Yesterday, in an oddly formatted e-mail, Jeremy Corbyn launched his new digital vision for the UK.
Conspiracy theories being all the rage these days, I’d like to suggest that the bulk of this policy outline forms Jeremy Corbyn’s first onslaught against the person most likely to take the Labour leadership away from him, Jeremy Corbyn.
Corbyn has been leader of the Labour party for just short of one year and, in that time, it’s hard not to feel that we’ve been seeing two different people. The first is very much a flesh and blood man, who struggles to stay on topic, or on policy, when he speaks without notes and who finds talking to the press awkward and often angering. He has a slightly odd turn of phrase, a habit of saying what he thinks without considering the implications and a dislike of confrontation.
The second Corbyn, his on-line presence, is a markedly different voice. It is measured and thoughtful, argues the points or carefully raises new ones as a distraction, presents figures with confidence not necessarily borne from their accuracy and explains away the gaffs of his less competent twin.
This is the essence of Corbyn, surrounded by a shell of advisers and communicators, all meticulously polishing the message, disassociating it from the all too fallible human at its heart.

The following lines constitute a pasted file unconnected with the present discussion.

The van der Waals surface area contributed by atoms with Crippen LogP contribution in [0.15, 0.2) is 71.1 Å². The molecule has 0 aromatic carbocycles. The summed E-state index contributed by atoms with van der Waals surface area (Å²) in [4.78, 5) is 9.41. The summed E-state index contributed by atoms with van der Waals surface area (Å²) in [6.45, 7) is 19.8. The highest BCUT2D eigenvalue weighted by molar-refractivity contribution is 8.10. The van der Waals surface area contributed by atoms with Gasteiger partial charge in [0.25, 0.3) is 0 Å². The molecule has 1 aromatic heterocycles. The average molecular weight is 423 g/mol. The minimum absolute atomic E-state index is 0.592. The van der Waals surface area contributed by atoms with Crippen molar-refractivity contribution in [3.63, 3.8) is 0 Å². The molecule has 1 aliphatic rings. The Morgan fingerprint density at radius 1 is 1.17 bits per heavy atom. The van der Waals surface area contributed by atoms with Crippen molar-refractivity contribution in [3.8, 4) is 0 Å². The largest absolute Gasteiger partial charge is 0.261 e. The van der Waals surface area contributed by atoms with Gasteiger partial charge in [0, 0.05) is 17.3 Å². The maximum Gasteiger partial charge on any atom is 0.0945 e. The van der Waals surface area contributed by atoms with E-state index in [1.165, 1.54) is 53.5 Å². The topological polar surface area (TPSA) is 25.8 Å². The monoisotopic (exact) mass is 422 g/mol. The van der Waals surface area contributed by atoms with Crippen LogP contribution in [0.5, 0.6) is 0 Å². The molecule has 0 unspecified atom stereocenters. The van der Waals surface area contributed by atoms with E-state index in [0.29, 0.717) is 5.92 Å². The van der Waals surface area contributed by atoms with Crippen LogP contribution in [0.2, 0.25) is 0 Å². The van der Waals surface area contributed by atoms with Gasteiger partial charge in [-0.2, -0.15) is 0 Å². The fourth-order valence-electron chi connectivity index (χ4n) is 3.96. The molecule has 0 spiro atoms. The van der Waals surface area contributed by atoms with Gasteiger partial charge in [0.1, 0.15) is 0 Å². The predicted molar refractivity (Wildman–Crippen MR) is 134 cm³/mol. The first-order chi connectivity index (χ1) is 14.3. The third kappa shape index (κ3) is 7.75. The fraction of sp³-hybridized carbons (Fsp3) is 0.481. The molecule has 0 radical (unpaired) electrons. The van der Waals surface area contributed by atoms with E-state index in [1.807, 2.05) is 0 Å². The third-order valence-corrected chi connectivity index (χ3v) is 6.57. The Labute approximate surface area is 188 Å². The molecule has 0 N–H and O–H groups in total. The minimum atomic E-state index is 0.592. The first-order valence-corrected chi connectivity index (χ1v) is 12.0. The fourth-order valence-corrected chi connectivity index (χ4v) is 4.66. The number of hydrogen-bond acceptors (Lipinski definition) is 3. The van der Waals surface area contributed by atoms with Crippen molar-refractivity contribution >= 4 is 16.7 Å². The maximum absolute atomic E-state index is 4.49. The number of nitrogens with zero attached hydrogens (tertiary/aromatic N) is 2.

Yesterday’s digital policy announces the intention of the second Corbyn to kill the first.
Why else headline with the most expensive proposal that will benefit fewest people, the universal access to high-speed broadband? With the Digital Citizen Passport and the Massive Multi-Person On-line Deliberation the intention is clearly to move democracy to the Internet, and one cannot do that until it can be guaranteed that every single person will be able to participate.
Hence the top-of-the-sheet announcement assures us that everybody will have a voice, the digital passport limits that voice to one per person and the online deliberation takes the first step to moving voting online, with every participant given access to the Open Knowledge Library, so that they’re not arguing from a position of ignorance. That all of this will be run on open-source software is a guarantee, of sorts, that we’ll be able to see that it’s all done fairly, that the program isn’t chucking in another couple of million Corbyn supporters every time there’s a vote.
Killed along with the physical presence of Jeremy Corbyn will be his two co-conspirators who have been so embarrassing to the transcendent virtual Corbyn; the mainstream media and parliamentary process.
In moving democracy on-line the Corbyn camp hope to boost the importance of new media, such as The Canary, and bloggers and vloggers, Another Angry Voice and The Artist Taxi-Driver spring to mind, and to diminish the old form of reporting, where people who knew what they were talking about discussed issues with politicians.
And the team that have repeatedly relied upon Corbyn’s leadership mandate as the trump card in any argument get to use the same in parliamentary debates. Why bother debating an issue, when you can just confidently assert that it is the overwhelming will of the British public? Every topic becomes a new Brexit, where we’re told not to discuss any alternatives, because the public have already spoken.
In 7 bullet points then the Corbyn campaign announces its plan to kill Corbyn and create a new world, where the idea of Jeremy Corbyn is separated from the reality of Jeremy Corbyn, and the voice with which he speaks can never die; “Of course not. How could he die? Next question.”
Digital and incorruptible we can be governed in the sure knowledge that nothing can ever go wrong with these digital servicaes